Tokyo, Japan – Researchers at Tokyo Metropolitan University have analyzed long-term precipitation radar data from satellites and found significant increases in precipitation over the past decade during the annual Meiyu-Baiu rainy season in East Asia. The data spans 23 years and gives unprecedented insight into changes in rainfall patterns. They showed that the increased precipitation was driven by the decadal increased moisture transport from the tropics and the frequent occurrence of the upper tropospheric valley over the front.
Every year from the second half of June to the first half of July, East Asia has a special rainy season known as the Meiyu (in China) or Baiu (in Japan) season, or “plum rain” from the ripening of plums along the Yangtze River. They are triggered by what is known as the Meiyu-Baiu Front, where the flow of moist air around the Asian monsoon region meets anti-cyclonic currents around the edge of the western North Pacific Sub-Tropical High (WNPSH). Although they are bringing much-needed water to the area, it appears that the floods they have triggered have taken a deadly turn recently, with widespread devastation; Floods in China and Japan in 2020 were particularly devastating. It is important for scientists and politicians to put this into a larger context: are these just anomalies or will they persist?
Although studied in depth, most studies use rain gauge readings and observations of cloud activity around the land. An overall picture of the precipitation in the entire region was lacking, in particular analyzes over long periods of time. Now a team led by assistant professor Hiroshi Takahashi has examined satellite data with radar measurements of precipitation. They combined two sets of data, the Tropical Rainfall Measurement Mission (TRMM) and the Global Precipitation Measurement Mission (GPM). The full data set spans 23 years and covers both the sea and the land with equal accuracy. By carefully analyzing the time series, they confirmed a significant increase in precipitation over the past decade. In particular, they showed that the number of extreme precipitation events that can trigger natural disasters has increased significantly.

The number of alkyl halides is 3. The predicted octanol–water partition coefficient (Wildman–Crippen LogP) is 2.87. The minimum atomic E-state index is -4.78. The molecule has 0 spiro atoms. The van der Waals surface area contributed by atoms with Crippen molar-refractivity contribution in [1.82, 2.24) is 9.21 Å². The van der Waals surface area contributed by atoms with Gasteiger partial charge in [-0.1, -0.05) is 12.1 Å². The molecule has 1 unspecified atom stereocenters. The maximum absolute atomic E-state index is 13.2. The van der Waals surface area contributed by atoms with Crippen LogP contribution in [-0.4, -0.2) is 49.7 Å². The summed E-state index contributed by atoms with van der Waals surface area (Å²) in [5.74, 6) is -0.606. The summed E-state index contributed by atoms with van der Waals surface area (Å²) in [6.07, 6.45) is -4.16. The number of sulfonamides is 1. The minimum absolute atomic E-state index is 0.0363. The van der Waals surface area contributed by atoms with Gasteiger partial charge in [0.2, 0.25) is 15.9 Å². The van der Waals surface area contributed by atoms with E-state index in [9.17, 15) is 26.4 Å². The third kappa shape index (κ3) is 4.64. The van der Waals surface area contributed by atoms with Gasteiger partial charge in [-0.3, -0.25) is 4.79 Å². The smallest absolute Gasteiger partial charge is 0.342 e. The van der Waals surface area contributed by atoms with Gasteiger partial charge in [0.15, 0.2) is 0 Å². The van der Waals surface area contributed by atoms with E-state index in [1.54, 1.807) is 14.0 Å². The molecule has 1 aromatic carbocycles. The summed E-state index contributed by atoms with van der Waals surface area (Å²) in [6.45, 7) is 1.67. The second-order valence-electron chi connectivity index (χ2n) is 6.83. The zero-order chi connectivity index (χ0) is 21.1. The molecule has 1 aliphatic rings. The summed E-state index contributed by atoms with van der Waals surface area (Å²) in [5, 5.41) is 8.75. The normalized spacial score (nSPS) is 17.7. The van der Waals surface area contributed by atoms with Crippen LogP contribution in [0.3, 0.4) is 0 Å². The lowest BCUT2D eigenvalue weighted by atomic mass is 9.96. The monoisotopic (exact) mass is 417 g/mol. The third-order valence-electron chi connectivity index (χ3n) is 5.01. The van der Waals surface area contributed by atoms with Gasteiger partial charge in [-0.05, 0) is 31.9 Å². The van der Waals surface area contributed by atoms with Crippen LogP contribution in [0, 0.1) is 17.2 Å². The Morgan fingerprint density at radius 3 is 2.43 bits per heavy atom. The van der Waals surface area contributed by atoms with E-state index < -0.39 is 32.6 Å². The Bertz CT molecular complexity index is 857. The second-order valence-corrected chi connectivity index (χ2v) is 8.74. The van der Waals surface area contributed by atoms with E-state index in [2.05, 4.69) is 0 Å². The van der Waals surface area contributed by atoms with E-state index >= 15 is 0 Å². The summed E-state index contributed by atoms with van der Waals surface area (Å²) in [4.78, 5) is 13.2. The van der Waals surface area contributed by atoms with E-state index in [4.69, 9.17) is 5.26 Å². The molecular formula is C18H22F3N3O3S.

The question is Why It has changed. The team focused on two aspects of precipitation development, moisture transport and changes in air flow in the upper troposphere. First, they showed that water vapor transport had increased along the WNPSH rim, mainly due to decreased tropical cyclone activity, a trend seen both in decade-by-decade comparisons and in the devastating 2020 season there were anomalous circulations in the upper Troposphere, which created a “trough” that drove the air up around the western edge of the Meiyu-Baiu Front, strongly correlated with increased precipitation.
By fully analyzing data spanning a far larger area and time period than before, the team’s findings put the recent changes in the Meiyu Baiu season in East Asia in the context of a globally changing climate. They hope that new standards for average rainfall will translate into new standards of disaster prevention.
This work was supported by a KAKENHI Grant-in-Aid from the Japan Society for the Promotion of Science (JSPS) (No. 19H01375), the Environment Research and Technology Development Fund of the Environmental Restoration and Conservation Agency of Japan (Grant No. JPMEERF20192004), and the Japan Aerospace Exploration Agency / Earth Observation Research Center (PI No. ER2GPF012).